Elvis dropped in the other day to interview me about my novella ‘Missionary’. He’s living on Mars, disguised as a walrus. I’m sure he’s not the real Elvis, and he’s on Mars to hide from other Elvis impersonators. But he talks sense.
Elvis: This novella of yours, ‘Missionary’…
Me: Glad you mentioned it. Here’s what a reviewer said of the anthology: ‘WOW! So intense, compelling and yet I was so ensnared I could not stop reading. From one story to the next you had to find out what was happening even if you didn’t know how it would end. Exceptional Sci-fi writing, it’s even scares you at the thought of “what if?“‘ So – click here!
Elvis: This is an interview, you can’t say ‘click here‘. Now, you’ve got a tagline for your part of this anthology. ‘Hot lesbian science chicks take drugs to defeat the alien slime monster‘. Is this the story?
Me: Not exactly.
Elvis: How, not exactly?
Me: Well, they’re not hot.
Me: And there isn’t a slime monster, as such.
Elvis: So it isn’t really about hot lesbian science chicks defeating a slime monster?
Me: Well, a bit.
Me: [long pause] Um…No.
Elvis: Then why mention them?
Me: I came up with a scenario for a religious mission that included same-sex partners – women, as it happened – plus an alcoholic chaplain who didn’t believe in God, was ashamed of his womanising, but was accepted into the order as a path to redemption, and so on. The inspiration was actually New Zealand’s Church Missionary Society world of the 1810s, which included all this – even got into gun-running. And they had to find strength in themselves, and that was the actual theme of this story. In space. With atomic rockets.
Elvis: But that’s not why you did the tagline?
Elvis: Why –
Me: To find out, read the story – click here!
Me: Well, I started off writing fiction, way back – I was trained in it, actually, along with the sciences. But I’ve made my name writing non-fiction, here in New Zealand, mostly history, which I did my thesis on and is where my professional work has got international academic recognition. The problem is that New Zealand academic history is a closed shop. With guards.
Elvis: Sounds like Elvis Impersonators Anonymous. You got advised to write your fiction under a pseudonym, didn’t you?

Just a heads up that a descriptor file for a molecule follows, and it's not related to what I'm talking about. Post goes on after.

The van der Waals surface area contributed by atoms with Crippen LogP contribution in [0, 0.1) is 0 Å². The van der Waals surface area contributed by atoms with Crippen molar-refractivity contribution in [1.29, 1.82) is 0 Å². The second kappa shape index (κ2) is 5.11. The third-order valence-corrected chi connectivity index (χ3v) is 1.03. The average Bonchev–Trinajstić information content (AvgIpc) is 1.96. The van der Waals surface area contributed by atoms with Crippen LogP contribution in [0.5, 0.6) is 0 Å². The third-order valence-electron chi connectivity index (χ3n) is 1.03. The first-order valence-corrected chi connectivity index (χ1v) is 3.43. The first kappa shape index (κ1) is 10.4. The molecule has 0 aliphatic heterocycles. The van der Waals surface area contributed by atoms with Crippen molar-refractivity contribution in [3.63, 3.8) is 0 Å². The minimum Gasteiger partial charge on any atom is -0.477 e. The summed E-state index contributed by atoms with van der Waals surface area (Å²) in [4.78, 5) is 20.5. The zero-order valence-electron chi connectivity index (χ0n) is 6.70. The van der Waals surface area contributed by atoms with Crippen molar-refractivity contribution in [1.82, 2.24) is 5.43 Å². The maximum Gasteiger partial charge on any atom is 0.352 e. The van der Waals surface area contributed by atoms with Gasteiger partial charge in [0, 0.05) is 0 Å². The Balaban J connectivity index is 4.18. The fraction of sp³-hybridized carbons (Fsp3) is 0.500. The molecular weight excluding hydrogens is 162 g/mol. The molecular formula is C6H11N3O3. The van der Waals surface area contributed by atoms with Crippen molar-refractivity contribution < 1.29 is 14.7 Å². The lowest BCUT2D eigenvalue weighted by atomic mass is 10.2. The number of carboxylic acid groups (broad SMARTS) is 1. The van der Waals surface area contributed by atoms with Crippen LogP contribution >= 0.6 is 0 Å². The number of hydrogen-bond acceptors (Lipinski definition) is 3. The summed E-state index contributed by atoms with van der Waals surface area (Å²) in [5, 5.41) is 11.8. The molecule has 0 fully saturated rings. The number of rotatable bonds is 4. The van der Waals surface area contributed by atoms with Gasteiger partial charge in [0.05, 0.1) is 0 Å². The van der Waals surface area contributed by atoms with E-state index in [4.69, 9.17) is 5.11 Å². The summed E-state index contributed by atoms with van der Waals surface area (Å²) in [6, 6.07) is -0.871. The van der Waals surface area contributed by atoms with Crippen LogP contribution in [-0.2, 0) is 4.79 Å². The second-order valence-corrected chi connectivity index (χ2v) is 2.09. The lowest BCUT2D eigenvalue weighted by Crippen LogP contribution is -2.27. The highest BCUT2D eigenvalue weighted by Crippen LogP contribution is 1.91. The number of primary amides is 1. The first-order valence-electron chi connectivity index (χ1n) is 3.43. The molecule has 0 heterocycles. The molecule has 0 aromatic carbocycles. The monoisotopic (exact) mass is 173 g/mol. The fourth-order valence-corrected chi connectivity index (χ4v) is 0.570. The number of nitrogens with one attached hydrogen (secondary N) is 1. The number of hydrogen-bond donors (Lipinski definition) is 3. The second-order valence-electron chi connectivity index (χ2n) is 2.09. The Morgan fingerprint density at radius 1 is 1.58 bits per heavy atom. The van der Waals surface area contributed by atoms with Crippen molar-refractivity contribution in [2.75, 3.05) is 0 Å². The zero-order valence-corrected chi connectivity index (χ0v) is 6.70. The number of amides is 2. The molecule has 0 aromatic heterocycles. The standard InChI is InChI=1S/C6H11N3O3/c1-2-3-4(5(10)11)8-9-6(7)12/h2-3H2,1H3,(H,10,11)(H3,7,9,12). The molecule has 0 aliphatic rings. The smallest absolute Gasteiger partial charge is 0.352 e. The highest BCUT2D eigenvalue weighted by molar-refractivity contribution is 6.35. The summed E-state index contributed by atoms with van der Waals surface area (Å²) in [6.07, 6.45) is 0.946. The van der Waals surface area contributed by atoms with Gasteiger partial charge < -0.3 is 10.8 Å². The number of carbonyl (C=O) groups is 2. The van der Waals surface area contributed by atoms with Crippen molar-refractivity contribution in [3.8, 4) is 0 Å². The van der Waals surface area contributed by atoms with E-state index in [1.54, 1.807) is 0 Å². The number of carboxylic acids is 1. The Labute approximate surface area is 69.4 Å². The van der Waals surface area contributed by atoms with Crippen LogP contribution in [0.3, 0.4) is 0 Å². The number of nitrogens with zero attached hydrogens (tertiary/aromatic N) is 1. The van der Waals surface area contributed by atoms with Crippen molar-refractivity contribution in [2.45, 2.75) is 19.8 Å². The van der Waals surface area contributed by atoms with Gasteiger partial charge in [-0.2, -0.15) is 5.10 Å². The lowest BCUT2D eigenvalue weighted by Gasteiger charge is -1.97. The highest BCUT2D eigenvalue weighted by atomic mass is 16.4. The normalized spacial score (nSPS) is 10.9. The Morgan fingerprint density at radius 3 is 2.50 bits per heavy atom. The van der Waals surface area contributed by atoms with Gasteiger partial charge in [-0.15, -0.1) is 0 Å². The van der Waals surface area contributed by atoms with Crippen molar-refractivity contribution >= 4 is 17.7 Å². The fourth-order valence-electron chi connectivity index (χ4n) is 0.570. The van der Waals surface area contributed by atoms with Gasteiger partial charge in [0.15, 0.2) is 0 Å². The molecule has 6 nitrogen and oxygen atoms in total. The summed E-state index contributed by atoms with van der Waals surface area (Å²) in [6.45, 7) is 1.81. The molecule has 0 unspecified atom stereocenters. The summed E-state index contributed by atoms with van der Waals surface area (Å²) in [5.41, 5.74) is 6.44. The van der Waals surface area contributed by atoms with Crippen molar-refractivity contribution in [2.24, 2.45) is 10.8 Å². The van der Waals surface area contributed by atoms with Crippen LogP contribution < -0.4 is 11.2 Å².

Me: I did. But actually, when I thought about it, why bother? I publish on personal initiative and merit, outside the academy. My cost, enterprise and risk. I was elected a Fellow of the Royal Historical Society at University College in London for my contribution to the field internationally. But the sole response from the academy in New Zealand has been a cascade of malice from strangers – angry professors screaming about my worthlessness in their territory, putting words in my mouth with which to invalidate me, and so on. Not one has had the guts to introduce themselves. I’ve had my stuff plagiarised, been cut out of opportunities, can’t attend their symposia, and when I do object to the defamation I’m told I have no right to impugn their status. Says it all really.
Elvis: Where did ‘Missionary’ come from? A reaction?
Me: No, I’ve written fiction on and off since I was a kid. I had a short story I half-wrote in 2009 about a spaceship stuck in orbit around an exo-solar gas giant and the effort to recover their refuelling robot, so I thought – why don’t I re-work and finish it?
Elvis: You don’t care about what that does to your status in New Zealand’s academy?
Me: I value my opportunities to write, to think, and to explore new understanding in the things that interest me. That can come through history, but for me to value what the New Zealand history academy defines as ‘status’, they first have to conduct themselves in a way that earns my respect and trust.
Elvis: Seems fair.
Me: I mean, it’s not rocket science. I do stuff that interests me. I don’t rule out more history, but it’s more rewarding just now to do the maths and calculate the science and write hard science fiction about hot lesbian science chicks versus alien algae.
Elvis: Alien algae?
Me: Click here.
Elvis: I told you not to say that.
Copyright © Matthew Wright 2015